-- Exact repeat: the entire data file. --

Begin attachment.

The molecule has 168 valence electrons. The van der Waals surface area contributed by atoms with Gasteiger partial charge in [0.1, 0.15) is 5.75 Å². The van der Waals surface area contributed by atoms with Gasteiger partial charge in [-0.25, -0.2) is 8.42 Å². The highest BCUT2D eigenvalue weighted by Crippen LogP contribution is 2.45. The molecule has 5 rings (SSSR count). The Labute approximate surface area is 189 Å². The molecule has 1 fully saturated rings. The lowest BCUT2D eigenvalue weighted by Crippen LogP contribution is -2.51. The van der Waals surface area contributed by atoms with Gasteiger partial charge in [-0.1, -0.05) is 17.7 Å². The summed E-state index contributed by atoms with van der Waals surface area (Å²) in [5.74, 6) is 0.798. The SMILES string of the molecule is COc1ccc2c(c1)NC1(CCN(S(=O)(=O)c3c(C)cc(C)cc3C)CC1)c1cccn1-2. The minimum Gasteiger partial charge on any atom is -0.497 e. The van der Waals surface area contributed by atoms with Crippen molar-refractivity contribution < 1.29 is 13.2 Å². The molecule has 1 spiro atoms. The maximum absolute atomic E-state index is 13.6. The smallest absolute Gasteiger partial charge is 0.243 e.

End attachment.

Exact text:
The molecule has 168 valence electrons. The van der Waals surface area contributed by atoms with Gasteiger partial charge in [0.1, 0.15) is 5.75 Å². The van der Waals surface area contributed by atoms with Gasteiger partial charge in [-0.25, -0.2) is 8.42 Å². The highest BCUT2D eigenvalue weighted by Crippen LogP contribution is 2.45. The molecule has 5 rings (SSSR count). The Labute approximate surface area is 189 Å². The molecule has 1 fully saturated rings. The lowest BCUT2D eigenvalue weighted by Crippen LogP contribution is -2.51. The van der Waals surface area contributed by atoms with Gasteiger partial charge in [-0.1, -0.05) is 17.7 Å². The summed E-state index contributed by atoms with van der Waals surface area (Å²) in [5.74, 6) is 0.798. The SMILES string of the molecule is COc1ccc2c(c1)NC1(CCN(S(=O)(=O)c3c(C)cc(C)cc3C)CC1)c1cccn1-2. The minimum Gasteiger partial charge on any atom is -0.497 e. The van der Waals surface area contributed by atoms with Crippen molar-refractivity contribution < 1.29 is 13.2 Å². The molecule has 1 spiro atoms. The maximum absolute atomic E-state index is 13.6. The smallest absolute Gasteiger partial charge is 0.243 e.